Located in Eastport, Quoddy Bay Lobster provides access for up to 10 lobster boats. A modest building on-site contains bait storage, a lobster tank for storage, offices, and a take-out food kitchen where locals and tourists can enjoy eating the freshly caught lobster and crabmeat.
The 150-acre Rangeley River Preserve includes a popular snowmobile trail that connects riders to the village of Oquossoc, while an easy one-mile hiking trail runs the length of the property, leading visitors to prime fishing spots and streamside picnic tables.
Located between Lower Richardson and Umbagog Lakes, the Rapid River features 3.5 miles of nearly continuous Class III-IV rapids, making it one of Maine’s most spectacular whitewater rivers. The Rapid River also lures anglers in search of brook trout and landlocked salmon.
The 356-acre Raymond Community Forest features trails for hiking, walking, cross country skiing, snowshoeing, and mountain biking, and is open to traditional uses like hunting. Exceptional views from the ledges of Pismire Mountain lure visitors to this sustainably-managed forest throughout the year.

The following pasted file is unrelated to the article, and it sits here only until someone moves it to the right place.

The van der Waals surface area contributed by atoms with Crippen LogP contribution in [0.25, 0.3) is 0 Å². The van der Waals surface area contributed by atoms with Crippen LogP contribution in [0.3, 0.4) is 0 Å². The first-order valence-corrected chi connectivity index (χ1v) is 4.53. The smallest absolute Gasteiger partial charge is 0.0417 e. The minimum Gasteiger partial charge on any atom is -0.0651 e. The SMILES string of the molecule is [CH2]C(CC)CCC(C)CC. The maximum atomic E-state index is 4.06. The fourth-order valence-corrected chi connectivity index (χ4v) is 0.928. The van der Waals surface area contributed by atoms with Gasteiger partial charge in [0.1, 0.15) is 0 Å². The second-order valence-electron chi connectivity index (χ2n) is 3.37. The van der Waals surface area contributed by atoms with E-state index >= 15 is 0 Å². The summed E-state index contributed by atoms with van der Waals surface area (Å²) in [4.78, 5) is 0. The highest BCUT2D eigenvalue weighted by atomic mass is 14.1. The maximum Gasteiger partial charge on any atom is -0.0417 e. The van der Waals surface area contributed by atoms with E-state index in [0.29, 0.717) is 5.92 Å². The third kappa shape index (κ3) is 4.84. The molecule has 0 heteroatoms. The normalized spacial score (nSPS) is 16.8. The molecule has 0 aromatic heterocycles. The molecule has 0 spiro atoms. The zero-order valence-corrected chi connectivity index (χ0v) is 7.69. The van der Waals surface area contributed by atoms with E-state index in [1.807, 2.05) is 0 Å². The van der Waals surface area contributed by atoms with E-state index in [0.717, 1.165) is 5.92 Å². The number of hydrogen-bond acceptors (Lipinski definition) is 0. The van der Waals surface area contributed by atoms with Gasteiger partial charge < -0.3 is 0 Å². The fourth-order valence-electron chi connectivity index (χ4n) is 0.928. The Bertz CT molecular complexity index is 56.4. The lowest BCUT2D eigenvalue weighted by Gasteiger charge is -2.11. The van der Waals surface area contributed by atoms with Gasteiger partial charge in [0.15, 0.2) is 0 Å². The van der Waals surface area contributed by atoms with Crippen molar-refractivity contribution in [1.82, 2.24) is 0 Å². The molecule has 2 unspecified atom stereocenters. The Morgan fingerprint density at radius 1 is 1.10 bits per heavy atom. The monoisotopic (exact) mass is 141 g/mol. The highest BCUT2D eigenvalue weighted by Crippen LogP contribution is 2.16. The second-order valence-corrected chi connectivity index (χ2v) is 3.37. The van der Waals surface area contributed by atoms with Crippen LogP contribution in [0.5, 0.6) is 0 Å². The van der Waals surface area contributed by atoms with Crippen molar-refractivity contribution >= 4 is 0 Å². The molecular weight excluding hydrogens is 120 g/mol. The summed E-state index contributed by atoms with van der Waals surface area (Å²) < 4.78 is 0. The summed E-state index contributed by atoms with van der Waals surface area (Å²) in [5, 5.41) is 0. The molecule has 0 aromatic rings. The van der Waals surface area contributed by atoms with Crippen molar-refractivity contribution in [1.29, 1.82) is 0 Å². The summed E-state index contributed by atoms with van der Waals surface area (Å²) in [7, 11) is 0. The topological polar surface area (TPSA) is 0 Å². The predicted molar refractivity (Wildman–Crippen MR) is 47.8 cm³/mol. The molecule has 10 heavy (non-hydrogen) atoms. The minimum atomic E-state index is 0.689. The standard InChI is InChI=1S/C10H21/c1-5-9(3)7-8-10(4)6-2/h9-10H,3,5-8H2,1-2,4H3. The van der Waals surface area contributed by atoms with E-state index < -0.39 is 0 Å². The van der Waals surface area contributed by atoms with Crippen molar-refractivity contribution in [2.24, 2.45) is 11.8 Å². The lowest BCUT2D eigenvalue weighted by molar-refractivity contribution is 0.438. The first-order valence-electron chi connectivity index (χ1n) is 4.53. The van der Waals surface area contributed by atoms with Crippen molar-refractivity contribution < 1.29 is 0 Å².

The River-Link is a five-mile trail and wildlife corridor on the spine of the Boothbay Peninsula. Connecting multiple conservation lands, it begins at Dodge Point in Newcastle and heads south into Edgecomb offering opportunities to hike, snowshoe, hunt, birdwatch, and observe wildlife along the way.
Western Foothill’s Land Trust’s 165-acre Roberts Farm Preserve offers a 7.5-mile network of multi-use trails, including a half mile universally accessible trail to a scenic outlook. The agricultural history of this land will reveal itself as you skirt the farm pond, passing through remnants of fields and pastures, through numerous stone walls, orchards, and groves.
Roberts Wharf property provides permanent commercial fishing access on Barter’s Island in the town of Boothbay. Accommodating up to 10 fishermen, this 1.9-acre property includes two pier structures, convenient deep water access, moorings, and gear storage space.
Synopsis: Cape Elizabeth Land Trust’s 145-acre Robinson Woods Preserve provides over 3 miles of well-maintained trails that are available year-round for hiking, snowshoeing, and dog walking. Visitors will marvel at the massive white pine, red oak and hemlock trees in Robinson Woods — some as old as 300 years.